Travels with the Original Easyrider®
2016 Edition

Visit the Ghost Town of
Bethel, Oregon
Polk County

January 10, 2016

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Bethel is an unincorporated community in Polk County, Oregon, United States at
the base of the Eola Hills in Plum Valley. Bethel is considered a ghost town as the
only remaining structure is a school, now serving as a church. The locale was named
by the Rev. Glen O. Burnett for a Church of Christ in Missouri where he had served
as pastor. Bethel is a common name for churches as it is a Hebrew word that means
"house of god". After traveling with his family on the Oregon Trail, Burnett settled
on a Donation Land Claim in 1846. Burnett later rode circuit to the surrounding area,
preaching in nearby communities, including Rickreall.

Another settler, Dr. Nathaniel Hudson, came to the area in 1851 and founded a
school, Bethel Academy, in 1852. Dr. Hudson moved to a new land claim in the Dallas
area in 1854 and the academy closed. In 1855 a new school named Bethel Institute was
organized, and in 1856, the Oregon Territorial Legislature officially chartered the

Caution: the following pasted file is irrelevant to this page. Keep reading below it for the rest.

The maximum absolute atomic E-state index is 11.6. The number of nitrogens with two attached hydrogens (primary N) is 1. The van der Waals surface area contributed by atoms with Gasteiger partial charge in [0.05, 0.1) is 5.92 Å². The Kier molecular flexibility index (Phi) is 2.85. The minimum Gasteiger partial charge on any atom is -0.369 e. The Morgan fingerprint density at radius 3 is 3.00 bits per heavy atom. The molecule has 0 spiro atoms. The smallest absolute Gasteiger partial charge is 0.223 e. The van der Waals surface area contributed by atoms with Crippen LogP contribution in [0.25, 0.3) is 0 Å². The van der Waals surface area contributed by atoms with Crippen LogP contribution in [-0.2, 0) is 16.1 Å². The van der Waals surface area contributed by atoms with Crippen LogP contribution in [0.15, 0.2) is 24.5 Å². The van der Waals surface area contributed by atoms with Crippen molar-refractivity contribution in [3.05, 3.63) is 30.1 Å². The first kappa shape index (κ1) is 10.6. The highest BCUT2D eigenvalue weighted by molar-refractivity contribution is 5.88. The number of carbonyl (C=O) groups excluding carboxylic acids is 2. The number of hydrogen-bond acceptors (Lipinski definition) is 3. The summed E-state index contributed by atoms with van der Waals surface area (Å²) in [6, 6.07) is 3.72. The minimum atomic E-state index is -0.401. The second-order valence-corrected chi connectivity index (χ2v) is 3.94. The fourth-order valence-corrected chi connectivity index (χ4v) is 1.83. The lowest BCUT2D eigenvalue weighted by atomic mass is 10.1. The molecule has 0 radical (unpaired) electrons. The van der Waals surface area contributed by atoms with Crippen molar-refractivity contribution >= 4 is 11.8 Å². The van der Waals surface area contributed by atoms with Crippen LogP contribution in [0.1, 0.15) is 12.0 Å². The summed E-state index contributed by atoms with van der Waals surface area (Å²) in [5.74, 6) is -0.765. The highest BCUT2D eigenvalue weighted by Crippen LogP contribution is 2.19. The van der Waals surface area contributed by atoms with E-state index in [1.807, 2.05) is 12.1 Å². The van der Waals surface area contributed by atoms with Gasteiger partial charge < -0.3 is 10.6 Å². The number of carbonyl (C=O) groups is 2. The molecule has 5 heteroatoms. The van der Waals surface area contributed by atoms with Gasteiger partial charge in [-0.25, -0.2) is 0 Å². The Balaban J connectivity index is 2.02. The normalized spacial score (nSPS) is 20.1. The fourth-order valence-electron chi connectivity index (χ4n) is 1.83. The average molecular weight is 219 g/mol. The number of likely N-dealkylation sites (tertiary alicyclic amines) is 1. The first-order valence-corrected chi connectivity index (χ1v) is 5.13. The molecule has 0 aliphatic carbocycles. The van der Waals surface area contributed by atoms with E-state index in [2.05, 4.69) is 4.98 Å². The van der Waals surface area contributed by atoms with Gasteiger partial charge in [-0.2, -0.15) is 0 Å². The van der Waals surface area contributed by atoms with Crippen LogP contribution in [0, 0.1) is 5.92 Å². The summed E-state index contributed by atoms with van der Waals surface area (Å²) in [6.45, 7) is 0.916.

institute as one of the earliest colleges in the state, which was later renamed
Bethel College. Pioneer Jesse Applegate, who was a friend of Burnett's from Missouri
and who traveled in the same wagon train, was on the college's board of trustees.
Bethel College had financial problems and in 1861 it merged with another Disciples
of Christ institution: Monmouth College. Following a series of further mergers and
name changes, Monmouth College became known as Western Oregon University. The college
building in Bethel was eventually dismantled.

The first store in Bethel was built in 1855, and the post office followed in 1865.
At one time the town had a blacksmith shop, carpentry shop, and a wagon shop. Bethel
post office ran from 1865 to 1880. The town was located on the wagon road that went
between Amity and Monmouth, but when a new narrow gauge railway line was built in
the area, through Amity, Dallas and Independence, it bypassed Bethel and instead was
routed through McCoy, a decision which contributed to Bethel's decline.

In October 2013, the school's former auditorium, renovated two months earlier to
become the Eola Hills Charter School within the Amity School District, burned down.
The church building was not damaged.

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